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Classes of finitely generated convex sets of distributions


This sections demonstrates the generality of the previous algorithms by reducing a large number of classes of distributions to finitely generated credal sets. Inferences with each class can be performed using the algorithms in this paper as long as the classes are formulated as finitely generated convex sets. We first present the epsi-contaminated and lower density bounded classes due to their simplicity. Then the belief function class is analyzed. All other classes admit simple reductions to the belief function class, except the density ratio classes which requires special treatment.

Classes of distributions are used to define the prior distribution p(x) for a variable x. These results can always be extended to conditional distributions of the form p(x|pa(x)). In this case, the vertices of the joint distribution are defined in the following way. For pa(x) = c, define the vertices of the distribution r(x|pa(x) = c); the vertices of the joint distribution are defined by all combinations of rj(x|pa(x)). Since there are |pa(x)| possible values for c, there are |x||pa(x)| vertices for the joint distribution.

The epsi-contaminated Class


An epsi-contaminated class is characterized by a distribution p() and a real number epsi is in (0,1) [Berger1985]:

  r(x) = (1-epsi)p(x) + epsiq(x).

This model is appropriate when we expect p(x) to be correct a fraction (1-epsi) of the time, but otherwise any distribution is possible.

An epsi-contaminated class for a variable without parents is the convex hull of the functions:

rak(x) = (1-epsi)p(x) + epsideltaak(x), for all ak is in x,

where x is the set of values of x and deltaa(x) is 1 if x = a and 0 otherwise.

The exact and iterative methods derived before apply, but the fact that the vertices of an epsi-contaminated class are exclusively composed of zeros and ones leads to computational savings, because many multiplications of real numbers can be avoided.

The simple structure of the epsi-contaminated class makes it possible to obtain closed-form expressions for the expected bounds on a function u(x) in the univariate case. The expected value with respect to distribution rak(x) is (1-epsi) E[u] + epsiak, so:

E[u] = (1-epsi) E[u] + epsiak

E[u] = (1-epsi) E[u] + epsiak,

where ak and ak are the minimum and maximum values of x respectively.

The lower density bounded class


Consider the set of all distributions p(x) such that

p(x) >= l(x),

where l() is an arbitrary non-negative function whose sum is smaller than one [Breese & Fertig1991].

Call this class the lower density bounded class. There are approximations (without error bounds) for inferences with this class [Breese & Fertig1991]. The results in this paper improve this to exact and provably convergent inference algorithms. The key fact is that this class is identical to the epsi-contaminated class since it can be specified as the set of distributions:

r(x) = (1-(1-L)) { l(x) }/{ L } + (1-L) q(x),

where L = suml(x) and q(x) is an arbitrary distribution. A lower density bounded class is the convex hull of:

rak(x) = l(x) + (1-L) deltaak(x), for all ak is in x.

The belief function class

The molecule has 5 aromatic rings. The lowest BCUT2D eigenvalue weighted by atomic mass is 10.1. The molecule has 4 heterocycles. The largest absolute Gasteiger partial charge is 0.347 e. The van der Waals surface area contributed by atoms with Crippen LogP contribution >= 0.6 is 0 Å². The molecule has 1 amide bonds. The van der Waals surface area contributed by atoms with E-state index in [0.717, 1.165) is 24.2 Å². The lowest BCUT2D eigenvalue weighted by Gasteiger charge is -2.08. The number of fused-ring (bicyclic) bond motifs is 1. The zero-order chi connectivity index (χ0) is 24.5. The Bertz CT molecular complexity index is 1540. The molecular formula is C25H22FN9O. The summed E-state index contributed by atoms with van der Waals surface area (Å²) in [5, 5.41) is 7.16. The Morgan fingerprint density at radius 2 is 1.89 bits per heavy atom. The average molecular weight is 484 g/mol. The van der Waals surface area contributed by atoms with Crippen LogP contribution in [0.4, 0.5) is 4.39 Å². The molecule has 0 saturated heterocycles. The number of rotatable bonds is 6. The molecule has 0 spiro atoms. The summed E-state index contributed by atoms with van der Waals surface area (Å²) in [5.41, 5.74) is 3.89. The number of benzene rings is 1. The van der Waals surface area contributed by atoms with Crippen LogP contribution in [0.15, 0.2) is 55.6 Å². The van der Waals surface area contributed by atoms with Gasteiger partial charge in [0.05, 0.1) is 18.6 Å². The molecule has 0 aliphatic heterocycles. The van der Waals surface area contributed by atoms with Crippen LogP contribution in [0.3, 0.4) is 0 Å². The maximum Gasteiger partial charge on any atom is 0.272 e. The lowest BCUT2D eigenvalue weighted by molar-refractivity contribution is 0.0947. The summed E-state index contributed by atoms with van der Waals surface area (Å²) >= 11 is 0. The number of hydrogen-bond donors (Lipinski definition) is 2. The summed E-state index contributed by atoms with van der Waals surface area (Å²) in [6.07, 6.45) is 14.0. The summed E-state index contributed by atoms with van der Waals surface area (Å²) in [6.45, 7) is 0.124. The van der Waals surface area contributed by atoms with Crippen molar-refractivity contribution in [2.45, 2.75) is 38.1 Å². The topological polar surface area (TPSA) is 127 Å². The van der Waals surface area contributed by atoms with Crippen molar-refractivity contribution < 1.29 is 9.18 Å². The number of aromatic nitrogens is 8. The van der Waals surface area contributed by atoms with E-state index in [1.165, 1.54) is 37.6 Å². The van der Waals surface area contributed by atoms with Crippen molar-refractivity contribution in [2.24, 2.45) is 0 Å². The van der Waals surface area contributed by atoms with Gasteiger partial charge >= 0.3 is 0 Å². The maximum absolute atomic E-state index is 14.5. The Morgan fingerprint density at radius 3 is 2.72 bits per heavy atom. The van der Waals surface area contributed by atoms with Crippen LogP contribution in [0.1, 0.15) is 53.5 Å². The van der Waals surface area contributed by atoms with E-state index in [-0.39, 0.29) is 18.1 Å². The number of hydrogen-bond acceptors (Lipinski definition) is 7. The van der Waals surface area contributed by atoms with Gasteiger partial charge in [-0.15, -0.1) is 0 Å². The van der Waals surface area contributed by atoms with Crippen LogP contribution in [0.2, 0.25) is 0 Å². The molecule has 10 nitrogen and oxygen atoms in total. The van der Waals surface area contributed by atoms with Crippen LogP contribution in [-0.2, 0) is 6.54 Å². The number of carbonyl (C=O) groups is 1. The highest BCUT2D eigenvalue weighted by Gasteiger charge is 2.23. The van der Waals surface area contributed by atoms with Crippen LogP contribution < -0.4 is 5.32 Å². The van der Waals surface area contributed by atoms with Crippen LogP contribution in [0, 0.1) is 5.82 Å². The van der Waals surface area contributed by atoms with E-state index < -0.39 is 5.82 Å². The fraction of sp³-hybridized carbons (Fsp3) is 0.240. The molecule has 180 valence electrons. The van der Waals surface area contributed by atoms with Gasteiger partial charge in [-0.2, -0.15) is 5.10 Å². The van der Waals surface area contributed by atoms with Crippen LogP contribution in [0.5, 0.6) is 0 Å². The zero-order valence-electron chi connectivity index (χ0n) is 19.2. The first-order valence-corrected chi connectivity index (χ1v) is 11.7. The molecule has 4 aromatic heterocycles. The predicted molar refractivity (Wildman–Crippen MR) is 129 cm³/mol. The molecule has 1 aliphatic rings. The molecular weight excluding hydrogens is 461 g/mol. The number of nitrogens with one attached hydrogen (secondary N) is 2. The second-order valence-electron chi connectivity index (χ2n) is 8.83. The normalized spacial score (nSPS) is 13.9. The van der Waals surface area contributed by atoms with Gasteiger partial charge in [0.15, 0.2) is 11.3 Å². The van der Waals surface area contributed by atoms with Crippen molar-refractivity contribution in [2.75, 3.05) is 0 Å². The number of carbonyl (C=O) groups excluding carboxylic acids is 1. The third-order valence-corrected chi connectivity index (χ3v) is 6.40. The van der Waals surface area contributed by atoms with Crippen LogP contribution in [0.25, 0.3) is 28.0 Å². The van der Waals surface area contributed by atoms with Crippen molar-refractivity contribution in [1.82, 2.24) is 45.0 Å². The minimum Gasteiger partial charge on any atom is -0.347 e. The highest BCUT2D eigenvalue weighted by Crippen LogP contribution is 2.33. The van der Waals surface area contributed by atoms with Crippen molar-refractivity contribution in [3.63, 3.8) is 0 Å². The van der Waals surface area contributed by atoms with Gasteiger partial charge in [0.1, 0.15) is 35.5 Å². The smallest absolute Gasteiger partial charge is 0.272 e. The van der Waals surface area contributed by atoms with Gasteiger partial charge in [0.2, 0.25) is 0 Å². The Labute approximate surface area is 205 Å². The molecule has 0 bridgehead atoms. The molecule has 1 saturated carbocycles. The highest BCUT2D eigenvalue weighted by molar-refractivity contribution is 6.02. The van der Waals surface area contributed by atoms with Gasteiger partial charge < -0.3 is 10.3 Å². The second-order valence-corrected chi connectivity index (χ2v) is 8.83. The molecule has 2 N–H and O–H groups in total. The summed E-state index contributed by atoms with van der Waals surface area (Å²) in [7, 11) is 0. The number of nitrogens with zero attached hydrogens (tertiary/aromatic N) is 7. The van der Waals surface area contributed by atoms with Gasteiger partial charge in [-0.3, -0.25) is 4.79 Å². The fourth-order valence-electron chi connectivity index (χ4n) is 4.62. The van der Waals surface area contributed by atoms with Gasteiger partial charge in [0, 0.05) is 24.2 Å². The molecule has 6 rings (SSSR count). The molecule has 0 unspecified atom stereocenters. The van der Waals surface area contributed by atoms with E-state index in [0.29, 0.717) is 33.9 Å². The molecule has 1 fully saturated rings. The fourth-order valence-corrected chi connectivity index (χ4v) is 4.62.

Consider a discrete variable x with a finite set of values x. To define a probability distribution we must specify |x| numbers, one for each element of x. Suppose we cannot specify precise numbers for those events, so we distribute some probability mass into subsets of x. For example, we place 0.1 mass in the set { x1, x2 } without specifying whether the mass goes to x1 or x2. Call the mass associated to subset A a basic mass assignment. Since the mass that is distributed in x must add to one, the basic mass assignments must add to one.

The basic mass assignments define a convex set of distributions. Since the value of m(A) corresponds to a probability mass that can be arbitrarily spread among the subsets of A, we can generate vertices of the convex set by concentrating the non-zero basic mass assignments into each one of their subsets, one at a time. There are finitely many ways to distribute the mass among subsets, because x has finitely many values, so the convex set defined by the basic mass assignments is finitely generated. When the non-zero basic mass assignments carry mass to single elements of ŷ, the convex set collapses to a standard Bayesian model.

A belief function can be defined from the basic mass assignment [Shafer1976]:

Bel(A) = sumB subA m(B)

A belief function contains the same information carried by a basic mass assignment, which is called the Möbius transform of the belief function. Mathematically, the Möbius transform of a belief function Bel() is:

m(A) = sumB subA (-1)|A-B| Bel(B),

and there are algorithms to translate between belief functions and basic mass assignments [Kennes1992]. The value of m(A) corresponds to a probability mass that can be arbitrarily spread among the subsets of A. To generate the vertices of the credal set, we must concentrate the non-zero values of the Möbius transform into each one of their subsets, one at a time.

Usually a belief function is associated with a plausibility function:

Pl(A) = 1 - Bel(Ac).

The convex set of distributions defined by the associated basic mass assignment can be expressed in terms of the belief and plausibility functions, as the unique convex set of distributions p() such that [Wasserman1990]:

Bel(A) <= p(A) <= Pl(A).

Application of Bayes rule to belief function classes is a difficult problem given the non-linear character of Bayes rule. There are expressions that generate exact bounds for posterior quantities in univariate distributions [Halpern & Fagin1992], but the same does not apply to marginalization of multivariate belief function classesgif. Our solution is to reduce belief function classes to finitely generated convex sets of distributions and apply the methods derived before.